Current Institutional Affiliation
Tutorial Fellow, Political Science and Public Administration, Moi University

Margaret Monyani is a doctoral candidate at the University of the Witwatersrand, South Africa pursuing a PhD in international relations. Her dissertation focuses on international migration regimes specifically the global dynamics associated with refugee governance from an African standpoint by exploring the livelihood situations of Somali women refugees in Nairobi, Kenya. She also holds a Master’s degree in international relations and a Bachelor of Arts degree in political science (with first class honors) from Moi University, Kenya. She is currently a teaching assistant in the Department of International Relations at the University of the Witwatersrand, Johannesburg. She has also participated in various undergraduate courses ranging from national politics, international relations, gender, human rights, security and international migration taught in the Department of Political Science and Public Administration at Moi University. Monyani’s exemplary academic performance has earned her prestigious fellowships such as the Andrew Mellon Governing Intimacies Project (2019), Academy for African Urban Diversity Fellowship (2018), Erasmus Mundus International Credit Mobility Fellowship (2018), and Next Generation Social Sciences in Africa Research Fellowships (2017, 2018, 2019). She is a versatile, upcoming scholar and author, with skills in execution of academic and policy research projects as well as leadership experience ranging from civil society to academic spheres. Monyani is also a research affiliate with the Refugee Law Initiative, University of London.

Award Information

Next Generation Social Sciences in Africa: Doctoral Dissertation Research Fellowship 2018
Institutional Affiliation (at time of award):
History and Political Science, University of the Witwatersrand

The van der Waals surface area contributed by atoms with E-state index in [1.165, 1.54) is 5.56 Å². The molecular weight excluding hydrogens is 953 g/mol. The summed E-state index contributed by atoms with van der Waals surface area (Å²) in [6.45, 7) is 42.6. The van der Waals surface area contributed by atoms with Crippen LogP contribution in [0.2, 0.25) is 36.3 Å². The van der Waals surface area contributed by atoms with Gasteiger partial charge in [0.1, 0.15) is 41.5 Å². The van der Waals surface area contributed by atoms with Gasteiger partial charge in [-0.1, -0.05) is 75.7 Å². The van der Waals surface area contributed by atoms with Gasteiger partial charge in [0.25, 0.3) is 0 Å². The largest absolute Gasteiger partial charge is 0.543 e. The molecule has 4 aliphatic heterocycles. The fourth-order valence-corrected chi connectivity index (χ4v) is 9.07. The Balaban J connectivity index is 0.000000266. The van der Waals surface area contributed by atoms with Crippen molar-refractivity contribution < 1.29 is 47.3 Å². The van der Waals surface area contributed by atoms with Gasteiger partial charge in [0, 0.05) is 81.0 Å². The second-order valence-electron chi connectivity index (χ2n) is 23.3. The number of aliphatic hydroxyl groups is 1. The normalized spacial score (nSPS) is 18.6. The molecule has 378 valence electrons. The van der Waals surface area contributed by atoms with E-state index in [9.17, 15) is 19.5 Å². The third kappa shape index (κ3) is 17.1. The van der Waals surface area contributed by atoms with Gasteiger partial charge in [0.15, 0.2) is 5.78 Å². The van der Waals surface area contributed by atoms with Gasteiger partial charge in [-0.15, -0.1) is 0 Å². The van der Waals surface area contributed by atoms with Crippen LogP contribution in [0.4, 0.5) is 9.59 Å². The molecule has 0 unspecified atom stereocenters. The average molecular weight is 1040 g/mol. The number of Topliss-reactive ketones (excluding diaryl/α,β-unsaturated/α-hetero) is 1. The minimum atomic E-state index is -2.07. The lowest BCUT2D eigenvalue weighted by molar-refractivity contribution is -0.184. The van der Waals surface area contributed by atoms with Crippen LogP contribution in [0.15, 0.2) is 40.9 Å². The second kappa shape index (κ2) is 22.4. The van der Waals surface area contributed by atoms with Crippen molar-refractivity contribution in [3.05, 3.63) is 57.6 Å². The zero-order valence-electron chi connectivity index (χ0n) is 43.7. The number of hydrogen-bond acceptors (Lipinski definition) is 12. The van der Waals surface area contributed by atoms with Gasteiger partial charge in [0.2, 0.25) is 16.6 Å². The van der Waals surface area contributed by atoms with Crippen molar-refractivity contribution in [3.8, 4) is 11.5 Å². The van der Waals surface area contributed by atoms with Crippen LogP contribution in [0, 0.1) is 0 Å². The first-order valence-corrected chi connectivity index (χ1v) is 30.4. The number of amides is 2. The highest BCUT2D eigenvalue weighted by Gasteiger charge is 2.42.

As migration becomes securitised globally, there will be substantial consequences for existing as well as prospective immigrants and asylum seekers. The portrayal of migrants as a security threat takes away their humanity, and depicts migration as a natural disaster rather than a normal and perennial activity. Moreover, securitisation makes migrants the subjects of state security discourse and institutional practices rather than considering them as persons at risk, yet this is bound to have considerable implications on migrants' wellbeing and safety. By exploring the effects of such securitisation on Somali women refugees in Nairobi, the study will illustrate these human consequences while outlining some alternatives for improving human security. Many scholars have explained how migrants are portrayed as a security threat to the state; instead this study will focus on the risks that such portrayal poses on the migrants' well-being and dignity. The main focus of this study will be to determine how securitisation threatens the freedom to access important livelihoods, social services and physical security of Somali women refugees, their response to the securitisation process, but most importantly, the strategies that they have devised so as to cope with the resultant effects of the process. The study will employ securitisation and feminist security theories in its analysis. In order to answer the key question of the study, the research will utilize a number of research methods which are located within the broad framework of qualitative approach to data collection and analysis. They include interviews, the historical narrative method, case studies or descriptive method, and thematic content analysis. In addition, the study will employ the exploratory case study design which allows for the exploration of the phenomenon under study within its natural context using a variety of data sources.